K: Tell us more about Andre. What does he do?

S: He's a doctor, just like his Dad! But his passion is martial arts. He won third place in the state of California in Tae-kwon-do. I think he was 19 then. I think that's one of the reasons he's so understanding about my dance. He knows it makes me a happier person, and that will make me a better wife, if I keep connected with my passion. He takes a martial arts class every day, and that's when he's happiest. He's also studying for the boards, and it's hard for him. When we were living in L.A. he was working for his Uncle in his clinic.

K: You and Jamila "dropped out of sight" for several years. Why was that?

S: We never really felt as though we had dropped out of sight. I graduated from high school, we moved to L.A. and began a new phase. In my life I look at each phase as progress. It might not feel like it at the time, but it always is. I wanted to do and try new things, and I did. My Mom was by my side the whole time.

K: What were you doing during that time?

S: I was working in clubs. I did the television show "Fame" shortly after, right after high school. I took many dance classes from great jazz teachers, including Michael Rooney and Hinton Battle (who won the Tony Award for "Tap Dance Kid.") I was also involved in a theatre group, "Playhouse West." I travelled. I also did some commercials, rock videos and lots of auditions!

K: What other dance styles have you studied?

S: Jazz, tap, ballet, flamenco, Hawaiian, break dancing........

K: Would you say they influence your style?

S: I think everything influences my style, from a good movie or a great art exhibition, to a beautiful stallion or a pretty sunset.

K: How would you describe "your style?"

S: I guess my style is basically what I hear in the music. Nadia Gamal had once told me that you should be able to "sing the music with your body," and I think that really stuck with me. I try to tell my students "what if there were a deaf person in the audience, and you had a responsibility to share the music with that one person?" If you think in terms like that, then you're not just dancing separate from the music. I don't really do a specific style. People have said to me that it's nice I do Lebanese style since I've been back from there. But I don't do "Lebanese style," in fact I did the same style over there that I do here, MY own style, it's just that I did it over there as well!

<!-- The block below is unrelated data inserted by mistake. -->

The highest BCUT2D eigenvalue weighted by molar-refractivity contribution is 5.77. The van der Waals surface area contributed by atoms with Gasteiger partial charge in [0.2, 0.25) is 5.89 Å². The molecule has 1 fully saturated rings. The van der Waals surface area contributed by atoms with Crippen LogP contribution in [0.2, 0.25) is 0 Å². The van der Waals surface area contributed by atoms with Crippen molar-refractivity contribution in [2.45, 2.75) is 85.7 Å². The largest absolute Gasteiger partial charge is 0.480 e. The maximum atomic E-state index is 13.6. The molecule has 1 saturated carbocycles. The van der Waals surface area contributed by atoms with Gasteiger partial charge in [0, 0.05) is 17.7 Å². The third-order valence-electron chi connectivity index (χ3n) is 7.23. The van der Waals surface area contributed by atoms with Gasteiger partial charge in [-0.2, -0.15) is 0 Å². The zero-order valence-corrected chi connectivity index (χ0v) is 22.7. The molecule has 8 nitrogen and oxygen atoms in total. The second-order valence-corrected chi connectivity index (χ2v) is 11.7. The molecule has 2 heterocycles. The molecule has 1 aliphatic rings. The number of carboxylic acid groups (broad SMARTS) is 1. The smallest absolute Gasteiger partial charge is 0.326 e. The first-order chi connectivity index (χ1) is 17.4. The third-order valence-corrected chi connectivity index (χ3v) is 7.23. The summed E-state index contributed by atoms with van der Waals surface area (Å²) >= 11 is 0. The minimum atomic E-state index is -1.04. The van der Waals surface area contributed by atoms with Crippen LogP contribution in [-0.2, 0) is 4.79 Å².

K: Recently you had a very successful performance up in Santa Rosa (CA) at the Luther Burbank Center for the Performing Arts. How did it feel to be 'back in the spotlight" and so well received?

S: This was a very important show for me because it was two weeks after I'd gotten back from my honeymoon. I didn't realize how important the show would be for me. I had just been married, and I was in the "housewife mode." I was just loving being home and doing the housewife thing. I was high off the whole marriage experience. What this show did was two weeks after I was back I had to think of myself as an individual again. I had to pull away from my husband, which was hard for me to do. I had to get up on stage and project such power and energy that I didn't really have. I was so happy, I wasn't feeling all the other emotional levels that go into my type of performace. Boy, was it a big slap in the face for me, a reminder to always remember who I am, and to keep the dance inside me. The show was great, it was fun, it was packed, but the most important thing for me was the impact it had on my psyche.